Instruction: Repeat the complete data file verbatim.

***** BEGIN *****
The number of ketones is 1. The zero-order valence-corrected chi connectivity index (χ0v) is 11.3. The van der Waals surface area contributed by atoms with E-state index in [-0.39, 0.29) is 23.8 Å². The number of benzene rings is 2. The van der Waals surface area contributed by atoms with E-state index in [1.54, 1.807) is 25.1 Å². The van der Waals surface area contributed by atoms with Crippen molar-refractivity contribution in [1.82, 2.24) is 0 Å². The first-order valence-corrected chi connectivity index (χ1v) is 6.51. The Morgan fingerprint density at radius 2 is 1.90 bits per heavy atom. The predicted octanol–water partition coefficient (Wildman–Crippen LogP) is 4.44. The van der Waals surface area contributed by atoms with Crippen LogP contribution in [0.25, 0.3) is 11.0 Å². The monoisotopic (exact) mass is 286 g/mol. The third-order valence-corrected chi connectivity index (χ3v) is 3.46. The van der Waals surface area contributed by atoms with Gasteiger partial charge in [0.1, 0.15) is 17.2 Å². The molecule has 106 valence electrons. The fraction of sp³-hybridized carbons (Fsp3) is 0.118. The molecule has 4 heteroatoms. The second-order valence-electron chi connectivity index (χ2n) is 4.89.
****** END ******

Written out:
The number of ketones is 1. The zero-order valence-corrected chi connectivity index (χ0v) is 11.3. The van der Waals surface area contributed by atoms with E-state index in [-0.39, 0.29) is 23.8 Å². The number of benzene rings is 2. The van der Waals surface area contributed by atoms with E-state index in [1.54, 1.807) is 25.1 Å². The van der Waals surface area contributed by atoms with Crippen molar-refractivity contribution in [1.82, 2.24) is 0 Å². The first-order valence-corrected chi connectivity index (χ1v) is 6.51. The Morgan fingerprint density at radius 2 is 1.90 bits per heavy atom. The predicted octanol–water partition coefficient (Wildman–Crippen LogP) is 4.44. The van der Waals surface area contributed by atoms with Crippen LogP contribution in [0.25, 0.3) is 11.0 Å². The monoisotopic (exact) mass is 286 g/mol. The third-order valence-corrected chi connectivity index (χ3v) is 3.46. The van der Waals surface area contributed by atoms with Gasteiger partial charge in [0.1, 0.15) is 17.2 Å². The molecule has 106 valence electrons. The fraction of sp³-hybridized carbons (Fsp3) is 0.118. The molecule has 4 heteroatoms. The second-order valence-electron chi connectivity index (χ2n) is 4.89.